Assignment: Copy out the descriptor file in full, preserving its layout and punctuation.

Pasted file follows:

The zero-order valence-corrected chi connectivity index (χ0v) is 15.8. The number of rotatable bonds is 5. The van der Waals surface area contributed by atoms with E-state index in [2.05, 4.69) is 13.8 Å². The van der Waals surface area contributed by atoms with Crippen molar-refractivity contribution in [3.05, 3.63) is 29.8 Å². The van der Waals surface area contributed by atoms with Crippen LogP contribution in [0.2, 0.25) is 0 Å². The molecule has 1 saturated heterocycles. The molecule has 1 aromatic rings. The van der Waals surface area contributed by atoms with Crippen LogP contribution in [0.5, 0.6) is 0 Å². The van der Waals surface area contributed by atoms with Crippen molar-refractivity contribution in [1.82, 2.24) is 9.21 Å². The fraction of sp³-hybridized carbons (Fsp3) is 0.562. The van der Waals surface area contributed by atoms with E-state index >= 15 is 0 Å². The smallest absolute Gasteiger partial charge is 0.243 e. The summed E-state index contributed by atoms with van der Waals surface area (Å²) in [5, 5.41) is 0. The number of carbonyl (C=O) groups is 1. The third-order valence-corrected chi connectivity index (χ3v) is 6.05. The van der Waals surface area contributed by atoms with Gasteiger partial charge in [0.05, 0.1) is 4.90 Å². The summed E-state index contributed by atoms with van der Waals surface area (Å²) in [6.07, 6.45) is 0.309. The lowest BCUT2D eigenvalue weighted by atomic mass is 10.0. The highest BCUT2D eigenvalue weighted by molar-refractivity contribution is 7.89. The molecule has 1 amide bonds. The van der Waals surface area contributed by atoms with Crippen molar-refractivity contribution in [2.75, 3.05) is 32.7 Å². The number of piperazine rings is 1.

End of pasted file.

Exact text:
The zero-order valence-corrected chi connectivity index (χ0v) is 15.8. The number of rotatable bonds is 5. The van der Waals surface area contributed by atoms with E-state index in [2.05, 4.69) is 13.8 Å². The van der Waals surface area contributed by atoms with Crippen molar-refractivity contribution in [3.05, 3.63) is 29.8 Å². The van der Waals surface area contributed by atoms with Crippen LogP contribution in [0.2, 0.25) is 0 Å². The molecule has 1 saturated heterocycles. The molecule has 1 aromatic rings. The van der Waals surface area contributed by atoms with Crippen LogP contribution in [0.5, 0.6) is 0 Å². The van der Waals surface area contributed by atoms with Crippen molar-refractivity contribution in [1.82, 2.24) is 9.21 Å². The fraction of sp³-hybridized carbons (Fsp3) is 0.562. The van der Waals surface area contributed by atoms with E-state index >= 15 is 0 Å². The smallest absolute Gasteiger partial charge is 0.243 e. The summed E-state index contributed by atoms with van der Waals surface area (Å²) in [5, 5.41) is 0. The number of carbonyl (C=O) groups is 1. The third-order valence-corrected chi connectivity index (χ3v) is 6.05. The van der Waals surface area contributed by atoms with Gasteiger partial charge in [0.05, 0.1) is 4.90 Å². The summed E-state index contributed by atoms with van der Waals surface area (Å²) in [6.07, 6.45) is 0.309. The lowest BCUT2D eigenvalue weighted by atomic mass is 10.0. The highest BCUT2D eigenvalue weighted by molar-refractivity contribution is 7.89. The molecule has 1 amide bonds. The van der Waals surface area contributed by atoms with Crippen molar-refractivity contribution in [2.75, 3.05) is 32.7 Å². The number of piperazine rings is 1.